Statistics on Radio

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  • Radio reaches over 95% of virtually every segment of the population.
    >> Source: ITU Document
  • If satellites are taken into account, then practically the whole world is covered by broadcasting. For example, the WorldSpace system covers most of the world (except North America and Australia) with radio service through three geostationary satellites. The beam of its AfriStar satellite, launched in 1998, covers all of Africa and has 59 channels.
    >> Source: ITU Document
  • In the developing world, recent data on the proportion of households with a radio show that, in the majority of countries, more than 75 per cent of households have a radio.
    >> Source: ITU Document
  • Half a million more people tuned in during the second quarter of 2010 compared with 2009, according to figures showing that 46.8m or nine out of 10 accessed the medium at least once a week in UK.
    >> Source: Tim Bradshw,  Radio Listening Highest for the decade, August 2010, Financial Times
  • An explosion in the number of radio stations, particularly those broadcasting in local languages. These are known in East Africa as the "vernaculars". The most vivid example of this trend is Uganda where there are now over 150 radio stations, 69% of which cater for audiences in the 38 different languages of the country.
    >> Source: African Media Development Initiative (AMDI) Research Summary Report BBC: London
  • Local commercial radio grew in sub‐Saharan Africa by an average of 360 percent between 2000 and 2006 and that community radio had grown on average by a striking 1,386 percent over the same period.
    >> Source: African Media Development Initiative (AMDI) Research Summary Report BBC: London
  • For example, in the Democratic Republic of Congo (DRC) there are now over 150 community radio stations when there were only ten in the year 2000
    >> Source: African Media Development Initiative (AMDI) Research Summary Report BBC: London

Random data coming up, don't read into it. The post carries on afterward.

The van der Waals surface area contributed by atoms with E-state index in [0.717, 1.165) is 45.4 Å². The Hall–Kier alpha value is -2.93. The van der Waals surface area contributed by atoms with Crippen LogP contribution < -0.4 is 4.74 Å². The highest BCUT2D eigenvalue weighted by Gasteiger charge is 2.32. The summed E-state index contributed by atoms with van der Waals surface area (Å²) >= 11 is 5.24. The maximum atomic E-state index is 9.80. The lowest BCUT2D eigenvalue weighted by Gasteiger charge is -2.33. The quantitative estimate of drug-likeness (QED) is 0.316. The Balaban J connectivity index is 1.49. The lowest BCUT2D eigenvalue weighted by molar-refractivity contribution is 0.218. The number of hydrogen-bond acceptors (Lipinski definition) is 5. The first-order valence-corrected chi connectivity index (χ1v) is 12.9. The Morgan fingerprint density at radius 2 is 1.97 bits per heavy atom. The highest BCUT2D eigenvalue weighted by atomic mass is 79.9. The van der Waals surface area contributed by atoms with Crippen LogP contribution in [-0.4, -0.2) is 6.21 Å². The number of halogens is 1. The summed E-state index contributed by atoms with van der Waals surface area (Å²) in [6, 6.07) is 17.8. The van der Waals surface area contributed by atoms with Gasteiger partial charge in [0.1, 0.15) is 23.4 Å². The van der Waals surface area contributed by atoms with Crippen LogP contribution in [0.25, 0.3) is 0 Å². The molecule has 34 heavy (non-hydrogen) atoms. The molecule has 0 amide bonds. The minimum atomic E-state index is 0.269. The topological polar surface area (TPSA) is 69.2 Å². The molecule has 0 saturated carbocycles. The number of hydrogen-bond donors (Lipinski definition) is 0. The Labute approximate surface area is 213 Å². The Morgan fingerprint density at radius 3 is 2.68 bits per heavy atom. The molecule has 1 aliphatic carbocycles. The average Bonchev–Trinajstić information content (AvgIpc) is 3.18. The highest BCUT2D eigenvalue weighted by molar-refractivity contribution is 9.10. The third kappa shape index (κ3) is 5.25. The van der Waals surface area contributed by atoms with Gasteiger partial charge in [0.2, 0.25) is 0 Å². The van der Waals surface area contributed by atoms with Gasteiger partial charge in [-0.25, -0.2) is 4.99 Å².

• In Africa in general between 80% and 90% of households have access to a working radio set.
    >> Source: African Media Development Initiative (AMDI) Research Summary Report BBC: London
  • In Peru, there are as many as 1,691 FM stations, and 75% percent of urban Peruvians listen to the radio daily and 92 percent listen to it at least once a week
    >> Source: Intermedia, 2010: Peru Audience Scapes website
  • In Pakistan in the rural areas of the Baluchistan province, 46 percent of respondents said they listen to the radio at least weekly, rivalling rural television viewership at 47 percent >> Source: Intermedia, 2010: Pakistan Audience Scapes website
  • Internet radio's listener base has grown 27% annually since 2000. Online radio now has upwards of 80 million listeners in the U.S. alone.
    >> Source: JP Morgan Survey 2010
  • UK: 46.8m people listen to the radio at least once a week, or nine out of 10 people.
    >> Source: Financial Times 2010
  • On the listeners' side, radio is increasingly being accessed on mobile phones: for example, in Pakistan 30% of male listeners surveyed in 2008 said they had listened to radio via their phones.
    >> Source: Intermedia, 2010: Pakistan Audience Scapes website
  • Small battery‐operated transistors often costing no more than $10 US dollars.
  • It is now possible to set up a small 40 watt FM station for under $4,000-5000 US dollars.
    >> Source: UNESCO supported Radio-in-a-Box and others like Radio-in-suitcases
  • There are initiatives to reduce the operating cost of a radio to near zero through devices that do not require batteries. According to Freeplay, manufacturer of a wind-up radio, people in LDCs spend on average six per cent of their income on batteries (USD 24/year).14 Freeplay has distributed over 400 000 batteryless radios to some 40 developing countries since 2003, directly benefiting more than six million people.
    >> Source: ITU Document
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